STEPS

New Drug Reviews

Glecaprevir/Pibrentasvir (Mavyret) for the Treatment of Chronic Hepatitis C

 

Am Fam Physician. 2018 Nov 15;98(10):601-602.

Glecaprevir/pibrentasvir (Mavyret) is a combination of a hepatitis C virus (HCV) NS3/4A protease inhibitor and an HCV NS5A inhibitor. It is labeled for the treatment of chronic HCV genotype 1, 2, 3, 4, 5, or 6 infection in patients without cirrhosis or with compensated cirrhosis based on the Child-Pugh class A criteria. Glecaprevir/pibrentasvir is also labeled for the treatment of adult patients with HCV genotype 1 infection who have previously been treated with a regimen containing either an HCV NS5A inhibitor or an NS3/4A protease inhibitor, but not both.1

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DrugDosageDose formCost*

Glecaprevir/pibrentasvir (Mavyret)

Three tablets taken once daily with food for eight to 16 weeks

100-mg/40-mg tablet

$26,000 for an eight-week course and $54,000 for a 16-week course


*—Estimated retail price of one course of treatment based on information obtained at http://www.goodrx.com (accessed September 28, 2018).

DrugDosageDose formCost*

Glecaprevir/pibrentasvir (Mavyret)

Three tablets taken once daily with food for eight to 16 weeks

100-mg/40-mg tablet

$26,000 for an eight-week course and $54,000 for a 16-week course


*—Estimated retail price of one course of treatment based on information obtained at http://www.goodrx.com (accessed September 28, 2018).

Safety

Glecaprevir/pibrentasvir has been shown to be relatively safe. As with other antiviral agents in this class, the greatest safety concern is that it may reactivate hepatitis B virus (HBV) in coinfected patients. This occurs in up to 24% of patients with chronic HBV infection and in 1% to 4% of those with resolved HBV infection, and can lead to fulminant hepatitis, hepatic failure, and death.1,2 Although no participants in premarketing studies experienced reactivation, patients should be monitored for HBV reactivation during and after treatment. Glecaprevir/pibrentasvir is not recommended for patients with moderate to severe hepatic impairment (Child-Pugh class B and C). Glecaprevir/pibrentasvir has the potential to interact with several drugs, such as rifampin, atazanavir (Reyataz), carbamazepine (Tegretol), efavirenz (Sustiva), and St. John's wort.3 Glecaprevir/pibrentasvir can increase the effect of dabigatran (Pradaxa); prescribers should refer to the pharmaceutical label of dabigatran for dosing instructions. In patients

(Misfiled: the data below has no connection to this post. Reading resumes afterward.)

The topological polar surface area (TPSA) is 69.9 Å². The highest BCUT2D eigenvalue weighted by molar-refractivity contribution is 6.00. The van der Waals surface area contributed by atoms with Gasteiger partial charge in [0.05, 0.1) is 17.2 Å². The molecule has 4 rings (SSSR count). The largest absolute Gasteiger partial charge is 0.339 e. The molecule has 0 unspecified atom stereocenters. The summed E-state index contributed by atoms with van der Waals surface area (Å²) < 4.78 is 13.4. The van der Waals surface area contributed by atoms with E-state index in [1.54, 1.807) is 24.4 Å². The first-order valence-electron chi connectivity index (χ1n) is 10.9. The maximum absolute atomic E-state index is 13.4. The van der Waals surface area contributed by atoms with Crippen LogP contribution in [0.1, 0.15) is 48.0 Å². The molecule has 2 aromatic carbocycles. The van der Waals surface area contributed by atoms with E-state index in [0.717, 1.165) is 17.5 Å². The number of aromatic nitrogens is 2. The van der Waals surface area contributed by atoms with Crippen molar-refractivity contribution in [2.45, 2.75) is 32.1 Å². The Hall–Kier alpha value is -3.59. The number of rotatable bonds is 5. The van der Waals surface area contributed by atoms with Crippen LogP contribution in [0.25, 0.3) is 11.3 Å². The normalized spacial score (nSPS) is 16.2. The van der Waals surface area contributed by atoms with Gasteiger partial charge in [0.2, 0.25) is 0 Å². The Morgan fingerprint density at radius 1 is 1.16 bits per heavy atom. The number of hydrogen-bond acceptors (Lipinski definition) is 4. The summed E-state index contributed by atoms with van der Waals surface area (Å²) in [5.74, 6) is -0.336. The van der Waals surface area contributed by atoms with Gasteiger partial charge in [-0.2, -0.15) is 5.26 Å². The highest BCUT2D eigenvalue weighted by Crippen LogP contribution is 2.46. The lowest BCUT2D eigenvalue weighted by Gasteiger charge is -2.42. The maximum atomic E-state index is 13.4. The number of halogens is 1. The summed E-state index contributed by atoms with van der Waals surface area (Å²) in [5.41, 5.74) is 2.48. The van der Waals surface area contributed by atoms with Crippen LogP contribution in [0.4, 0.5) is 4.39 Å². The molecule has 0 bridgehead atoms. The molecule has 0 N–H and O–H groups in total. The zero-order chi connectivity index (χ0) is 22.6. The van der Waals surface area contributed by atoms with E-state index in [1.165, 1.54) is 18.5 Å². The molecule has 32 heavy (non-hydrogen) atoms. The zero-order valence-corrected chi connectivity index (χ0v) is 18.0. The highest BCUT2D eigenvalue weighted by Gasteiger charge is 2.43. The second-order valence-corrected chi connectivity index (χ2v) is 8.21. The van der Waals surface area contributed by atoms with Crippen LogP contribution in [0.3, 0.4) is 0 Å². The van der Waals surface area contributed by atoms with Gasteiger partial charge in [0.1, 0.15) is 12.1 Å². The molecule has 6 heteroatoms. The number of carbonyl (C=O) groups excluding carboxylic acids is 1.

Address correspondence to Anupriya Grover, DO, at agrover@challiance.org. Reprints are not available from the authors.

Author disclosure: No relevant financial affiliations.

References

1. Daily Med. Drug label information. Mavyret—glecaprevir and pibrentasvir tablet, film coated. https://dailymed.nlm.nih.gov/dailymed/drugInfo.cfm?setid=7bf99777-0401-9095-8645-16c6e907fcc0. Accessed April 2, 2018.

2. Mücke MM, Backus LI, Mücke VT, et al. Hepatitis B virus reactivation during direct-acting antiviral therapy for hepatitis C: a systematic review and meta-analysis. Lancet Gastroenterol Hepatol. 2018;3(3):172–180.

3. Center for Drug Evaluation and Research, U.S. Food and Drug Administration. Cross Discipline Team Leader, Division Director, and ODE Director Summary Review. NDA 209394 glecaprevir/pibrentasvir. https://www.accessdata.fda.gov/drugsatfda_docs/nda/2017/209394Orig1s000SumR.pdf. Accessed June 5, 2018.

STEPS new drug reviews cover Safety, Tolerability, Effectiveness, Price, and Simplicity. Each independent review is provided by authors who have no financial association with the drug manufacturer.

This series is coordinated by Allen F. Shaughnessy, PharmD, MMedEd, Assistant Medical Editor.

A collection of STEPS published in AFP is available at https://www.aafp.org/afp/steps.

 

 

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